Manufacturers have faced many challenges in the past 20 years, such as increased competition in worldwide markets, a demand for more complex products and pressure from consumers for more options in the goods that are produced. The “one style/color fits all” idea behind the mass assembly line has long passed.
Manufacturers have faced many challenges in the past 20 years, such as increased competition in worldwide markets, a demand for more complex products and pressure from consumers for more options in the goods that are produced. The “one style/color fits all” idea behind the mass assembly line has long passed. Instead, “mass customization” is now the goal for many manufacturers. Everyone wants to buy a higher quality item but not at a higher price. To meet these challenges, manufacturers have had to look at all aspects of how they do business. To remain competitive, manufacturers must:
Manufacturers strive to meet the faster, better, cheaper mantra of today’s economy. To do so, they are looking for new ideas, designs and ways of doing things. They look at each aspect of production, identifying time-consuming or skill-demanding aspects and looking for ways to improve those processes. The challenges for companies relate to product, process and people. Drivers in manufacturing are technology and knowledge. Manufacturing is being continually re-invented. This results from a combination of factors, but it has been a product of improvements in manufacturing technologies.
New technologies prompt new ways of thinking about processes, systems and goals. Those, in turn, have led to new, innovative uses of, and improvements in, manufacturing technology. Improvements in machines and tool materials have resulted in faster production of higher-quality items. Those, combined with a reduction in setup times, have helped make advanced manufacturing processes economically viable. Smarter machines combined in a better, more efficient manner have helped companies reduce labor requirements, inventories and plant size while improving the quality of production and reducing the rework rate. In the CASA/SME booklet titled, “Insight for Adaptation and Survival in the 21st Century,” several manufacturing industry macro-trends were identified. They were as follows:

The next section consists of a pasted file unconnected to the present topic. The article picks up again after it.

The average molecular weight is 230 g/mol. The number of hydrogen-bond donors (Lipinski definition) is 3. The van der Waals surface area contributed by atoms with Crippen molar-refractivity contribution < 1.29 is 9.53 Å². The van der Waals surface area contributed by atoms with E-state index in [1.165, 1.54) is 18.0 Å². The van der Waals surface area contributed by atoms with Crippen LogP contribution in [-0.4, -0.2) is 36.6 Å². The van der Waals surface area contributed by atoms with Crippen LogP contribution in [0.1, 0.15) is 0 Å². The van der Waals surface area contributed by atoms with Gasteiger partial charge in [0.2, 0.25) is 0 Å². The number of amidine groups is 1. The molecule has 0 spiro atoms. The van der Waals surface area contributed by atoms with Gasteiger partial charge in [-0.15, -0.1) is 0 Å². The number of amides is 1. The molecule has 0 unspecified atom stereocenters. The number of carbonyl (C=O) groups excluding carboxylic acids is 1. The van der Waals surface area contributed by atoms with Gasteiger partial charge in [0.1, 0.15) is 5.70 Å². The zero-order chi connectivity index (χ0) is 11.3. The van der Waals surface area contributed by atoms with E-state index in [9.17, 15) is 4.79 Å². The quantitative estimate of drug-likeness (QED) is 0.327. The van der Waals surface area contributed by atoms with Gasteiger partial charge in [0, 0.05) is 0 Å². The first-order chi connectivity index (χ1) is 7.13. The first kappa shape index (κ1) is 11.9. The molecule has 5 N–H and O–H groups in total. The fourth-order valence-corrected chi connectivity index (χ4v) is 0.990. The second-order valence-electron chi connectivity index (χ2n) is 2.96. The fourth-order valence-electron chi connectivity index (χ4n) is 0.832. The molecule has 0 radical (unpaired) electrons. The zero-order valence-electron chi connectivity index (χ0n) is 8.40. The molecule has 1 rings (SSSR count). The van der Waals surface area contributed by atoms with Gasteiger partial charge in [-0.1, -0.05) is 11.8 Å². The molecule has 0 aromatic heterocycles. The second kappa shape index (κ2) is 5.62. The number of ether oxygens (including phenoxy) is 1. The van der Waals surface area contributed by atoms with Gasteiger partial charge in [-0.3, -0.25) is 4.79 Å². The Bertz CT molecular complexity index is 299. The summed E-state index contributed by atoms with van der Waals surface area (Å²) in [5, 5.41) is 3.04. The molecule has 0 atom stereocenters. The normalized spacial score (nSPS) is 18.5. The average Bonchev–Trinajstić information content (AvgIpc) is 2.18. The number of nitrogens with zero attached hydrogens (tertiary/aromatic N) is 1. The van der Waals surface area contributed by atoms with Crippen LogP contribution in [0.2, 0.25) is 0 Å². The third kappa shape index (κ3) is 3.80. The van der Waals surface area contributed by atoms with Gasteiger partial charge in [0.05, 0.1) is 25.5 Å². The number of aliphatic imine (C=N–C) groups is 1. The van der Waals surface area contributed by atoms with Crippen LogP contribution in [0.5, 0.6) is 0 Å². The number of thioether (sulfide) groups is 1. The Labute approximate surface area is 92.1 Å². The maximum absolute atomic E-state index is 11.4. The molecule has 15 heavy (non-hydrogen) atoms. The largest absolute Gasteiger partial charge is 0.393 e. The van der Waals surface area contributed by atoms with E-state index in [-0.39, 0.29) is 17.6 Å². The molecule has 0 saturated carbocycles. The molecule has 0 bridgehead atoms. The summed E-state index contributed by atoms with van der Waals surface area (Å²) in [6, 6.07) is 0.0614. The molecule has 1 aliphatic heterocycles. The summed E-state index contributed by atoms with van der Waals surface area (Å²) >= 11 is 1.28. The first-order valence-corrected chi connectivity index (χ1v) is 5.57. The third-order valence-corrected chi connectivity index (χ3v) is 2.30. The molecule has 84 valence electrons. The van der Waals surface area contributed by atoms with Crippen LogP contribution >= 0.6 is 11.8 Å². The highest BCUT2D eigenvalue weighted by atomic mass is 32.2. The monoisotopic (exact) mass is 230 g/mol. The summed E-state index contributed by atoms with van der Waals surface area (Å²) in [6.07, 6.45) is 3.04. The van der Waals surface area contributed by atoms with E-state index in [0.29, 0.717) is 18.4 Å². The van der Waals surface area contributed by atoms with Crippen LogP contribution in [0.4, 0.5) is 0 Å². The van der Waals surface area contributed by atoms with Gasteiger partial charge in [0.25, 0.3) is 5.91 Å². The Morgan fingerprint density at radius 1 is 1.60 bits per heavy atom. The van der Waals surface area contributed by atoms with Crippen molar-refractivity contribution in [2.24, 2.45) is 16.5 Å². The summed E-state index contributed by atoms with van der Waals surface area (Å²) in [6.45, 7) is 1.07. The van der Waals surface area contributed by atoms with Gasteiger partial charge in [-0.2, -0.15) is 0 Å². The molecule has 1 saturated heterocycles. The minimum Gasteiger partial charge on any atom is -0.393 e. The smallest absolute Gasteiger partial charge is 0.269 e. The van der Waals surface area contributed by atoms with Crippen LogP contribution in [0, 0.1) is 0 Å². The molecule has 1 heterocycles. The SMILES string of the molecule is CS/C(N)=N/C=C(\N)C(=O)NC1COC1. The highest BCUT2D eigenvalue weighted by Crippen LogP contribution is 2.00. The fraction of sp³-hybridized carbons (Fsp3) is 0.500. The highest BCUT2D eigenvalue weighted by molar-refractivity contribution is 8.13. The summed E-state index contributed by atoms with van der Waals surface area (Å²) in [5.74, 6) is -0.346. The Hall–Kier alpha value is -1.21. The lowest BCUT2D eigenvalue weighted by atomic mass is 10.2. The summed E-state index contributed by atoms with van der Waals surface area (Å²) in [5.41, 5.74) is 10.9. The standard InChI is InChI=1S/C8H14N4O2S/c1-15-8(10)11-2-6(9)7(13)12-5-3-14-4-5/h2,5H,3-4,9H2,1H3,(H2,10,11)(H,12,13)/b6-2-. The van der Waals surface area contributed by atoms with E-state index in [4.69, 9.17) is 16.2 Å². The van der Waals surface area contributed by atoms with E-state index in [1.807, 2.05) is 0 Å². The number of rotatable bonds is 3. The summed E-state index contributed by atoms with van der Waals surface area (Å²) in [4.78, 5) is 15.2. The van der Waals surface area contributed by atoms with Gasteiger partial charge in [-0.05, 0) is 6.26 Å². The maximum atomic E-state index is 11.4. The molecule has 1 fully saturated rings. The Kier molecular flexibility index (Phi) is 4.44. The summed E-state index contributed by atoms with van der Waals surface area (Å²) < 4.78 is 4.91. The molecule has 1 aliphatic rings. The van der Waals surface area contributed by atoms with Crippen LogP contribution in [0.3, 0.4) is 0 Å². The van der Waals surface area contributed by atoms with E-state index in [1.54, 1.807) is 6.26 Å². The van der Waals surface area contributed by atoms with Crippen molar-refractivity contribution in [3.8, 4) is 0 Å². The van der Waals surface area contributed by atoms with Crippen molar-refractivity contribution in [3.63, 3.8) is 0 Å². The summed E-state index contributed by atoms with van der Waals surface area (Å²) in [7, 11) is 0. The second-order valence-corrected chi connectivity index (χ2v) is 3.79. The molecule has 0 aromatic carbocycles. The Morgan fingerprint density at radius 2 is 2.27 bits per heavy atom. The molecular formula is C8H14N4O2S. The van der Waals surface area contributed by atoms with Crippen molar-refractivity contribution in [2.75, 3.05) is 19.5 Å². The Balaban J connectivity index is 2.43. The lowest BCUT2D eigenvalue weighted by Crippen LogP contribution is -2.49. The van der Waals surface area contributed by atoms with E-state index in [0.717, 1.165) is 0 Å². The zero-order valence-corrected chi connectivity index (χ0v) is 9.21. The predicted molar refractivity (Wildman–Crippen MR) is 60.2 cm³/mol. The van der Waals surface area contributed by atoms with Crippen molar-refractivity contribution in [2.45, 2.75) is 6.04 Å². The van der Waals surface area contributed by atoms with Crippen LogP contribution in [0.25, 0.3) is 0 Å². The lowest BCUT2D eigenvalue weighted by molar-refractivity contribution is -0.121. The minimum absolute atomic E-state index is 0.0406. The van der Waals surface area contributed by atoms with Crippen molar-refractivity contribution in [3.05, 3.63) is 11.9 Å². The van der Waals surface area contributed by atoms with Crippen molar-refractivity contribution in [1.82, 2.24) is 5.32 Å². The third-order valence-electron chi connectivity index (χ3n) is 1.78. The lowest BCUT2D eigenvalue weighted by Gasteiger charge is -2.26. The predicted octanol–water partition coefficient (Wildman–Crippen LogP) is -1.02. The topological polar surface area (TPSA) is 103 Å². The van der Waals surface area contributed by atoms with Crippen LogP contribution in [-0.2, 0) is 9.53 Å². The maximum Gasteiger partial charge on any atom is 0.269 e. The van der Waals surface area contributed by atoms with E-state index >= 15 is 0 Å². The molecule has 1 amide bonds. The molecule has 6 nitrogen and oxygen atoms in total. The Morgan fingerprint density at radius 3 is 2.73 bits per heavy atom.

Collaboration among design, manufacturing and support groups within an enterprise and up and down a supply chain is becoming essential. Collaborative engineering tends to minimize leadtimes, design changes, use of critical processes, unit costs, product variability and unrealistic tolerancing. It promotes maximum standardization, supplier knowledge, process predictability and design simplicity.
Collaborative manufacturing is important when several plants, which may be geographically separated, do manufacturing of identical or similar parts, part families or assemblies. The focus of Web-based collaborative manufacturing is on standardization, optimizing processes and tool systems, improvement of manufacturing metrics, outsourcing, quality standards, and information management.
Global manufacturing, a component of collaborative manufacturing, is using worldwide resources to produce identical or similar parts, components and subassemblies with the same quality, within the same timeframe and at comparable cost structures. The Internet is employed to share information across an enterprise. Manufacturers go global to expand to new markets, conduct design and manufacturing worldwide on a 24/7 basis, be a local player, take advantage of local resources and worldwide technology, and save on transportation costs. Further benefits of global manufacturing include:
Over time, global competitors will market, design and produce locally. The objective is closer, quicker customer contact and lock-in; the expectation is faster cash generation and cleaner, cheaper product flows. It is expected that there will be growth in customized products. To make this method commonplace will require improvements in design, manufacturing and information systems.blog comments powered by Disqus